Weekly Photo Challenge – Structure – Hoverfly on Hogweed

Bumble Bee Mimicking Hoverfly on Hogweed

I’ve recently been sorting & rating some of my old photos, taken with various compact cameras. I had forgotton how good these small cameras can be for taking macro-style photos. The photos in this post were taken with a Canon Powershot A495, which, from what I can see, is only now available as a second hand camera.

Bumble Bee Mimicking Hoverfly on Hogweed
Bumble Bee Mimicking Hoverfly on Hogweed

The featured, and first image show a bumble bee mimicking hoverfly (if anyone knows the actual species, please let me know in the comments below), most flies and bees are properly identified from the vein ‘structure’ of the wings, which alas, is beyond my skills. I can, however, ID the plant it’s resting on, which is hogweed, a member of the carrot family 🙂

The third photo shows the flower structure of the hogweed, ie in this case, a single umbel made up of a multitude of individual flowers. All members of the carrot family, have umbels of flowers, hence their scientific name of Umbelliferae.

An Umbel of Hogweed Flowers
An Umbel of Hogweed Flowers

All photos were taken in early October 2012, on the Formonthills, to the north of Glenrothes, in Fife.



18 thoughts on “Weekly Photo Challenge – Structure – Hoverfly on Hogweed

    1. Thank you very much Su, I must admit, they were much better than I remember them being! Lol! I’ve been very pleasantly surprised by a few photos I’ve taken over the last 10 years or so………………………… I’ve been going through all my photos giving them ‘star’ ratings, something I should have been doing as I took the photos! Lol!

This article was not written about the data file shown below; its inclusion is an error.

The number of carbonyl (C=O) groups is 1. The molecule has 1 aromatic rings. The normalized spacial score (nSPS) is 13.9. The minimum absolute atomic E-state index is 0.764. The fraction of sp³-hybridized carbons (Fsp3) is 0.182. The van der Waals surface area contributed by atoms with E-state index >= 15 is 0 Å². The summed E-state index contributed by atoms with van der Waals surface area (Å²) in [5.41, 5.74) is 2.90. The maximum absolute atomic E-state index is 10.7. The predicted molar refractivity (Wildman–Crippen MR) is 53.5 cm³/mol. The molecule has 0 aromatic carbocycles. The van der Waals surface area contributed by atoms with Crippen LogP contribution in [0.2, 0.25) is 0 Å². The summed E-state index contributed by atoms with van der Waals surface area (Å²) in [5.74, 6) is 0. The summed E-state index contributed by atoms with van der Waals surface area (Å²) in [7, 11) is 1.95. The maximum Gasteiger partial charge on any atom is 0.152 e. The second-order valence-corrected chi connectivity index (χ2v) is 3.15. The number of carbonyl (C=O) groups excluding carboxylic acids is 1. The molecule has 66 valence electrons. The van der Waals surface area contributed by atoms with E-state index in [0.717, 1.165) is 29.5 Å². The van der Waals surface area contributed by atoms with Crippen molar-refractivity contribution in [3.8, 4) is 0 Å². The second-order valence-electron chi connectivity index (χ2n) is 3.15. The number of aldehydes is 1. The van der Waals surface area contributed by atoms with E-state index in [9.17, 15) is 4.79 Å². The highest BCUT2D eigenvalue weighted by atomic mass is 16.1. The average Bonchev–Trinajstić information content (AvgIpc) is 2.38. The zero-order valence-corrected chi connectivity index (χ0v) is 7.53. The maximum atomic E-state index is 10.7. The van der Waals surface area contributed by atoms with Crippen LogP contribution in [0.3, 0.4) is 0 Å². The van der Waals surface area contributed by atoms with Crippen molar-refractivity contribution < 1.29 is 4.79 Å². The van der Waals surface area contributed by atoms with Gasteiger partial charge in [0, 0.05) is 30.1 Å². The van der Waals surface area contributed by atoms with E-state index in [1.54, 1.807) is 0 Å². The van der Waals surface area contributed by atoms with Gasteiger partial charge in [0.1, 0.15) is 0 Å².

And I’m sure you could take very similar photos, there are plenty on your blog that are better than these! 🙂

      Liked by 1 person

      1. Thank you Andy! I can’t say I’m all that impressed by many of my old photos (pre-DSLR). And I’m going through one of those phases where I get quite self-critical. I’ve decided it’s quite a good thing; it means I’ve learned something new and can evaluate what’s gone before with new eyes. At least that’s what I’m telling myself 🙂

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      2. I’m sure you’re right Su, my macro style photos I’ve been pleasantly surprised about, but for most of the rest, I keep think “Why on earth did I take THAT!!!” Lol!
        It’s brilliant how we do actually improve with practice, even if we don’t make a particularly concious effort to do so. 🙂
        I just wish my spelling would improve over time too, I knew ‘conscious’ was wrong, but didn’t know why! Lol! 🙂


    1. It’s a very coomon wild flower (or if I was a gardener, a weed! Lol!), over here, Denny – we’ve recently started getting it’s big brother over here too, the Giant Hogweed – this has come over on ships from Asia, I think, and it’s becoming quite a problem 😦 The stems have hairs on them that can give an adult a really nasty burn, and they can be fatal to small children! Thankfully, the native hogweed, is totally harmless 🙂


      1. It’s reasonably easy for adults to recognise it, if they know what it is. It’s almost like a triffid in height, it can grow up to 12 feet in height, normal hogweed is normally about 3 or 4 feet in height. The trouble is, lots of people haven’t ever heard of it, and it tends to grow on waste ground, which is often where kids play 😦
        Hopefully over the next few years, governments and councils will make an effort to eradicate it, or at least make more people aware of the problem 🙂


    1. Thank you August 🙂
      And yes, hoverflies are often confused for wasps and bees…………………. the way they fly is an easy way to tell them apart, hoverflies ‘hover’ and have a darting style of flight, whereas bees and wasps have a more meandering style of flight 🙂

      Liked by 1 person

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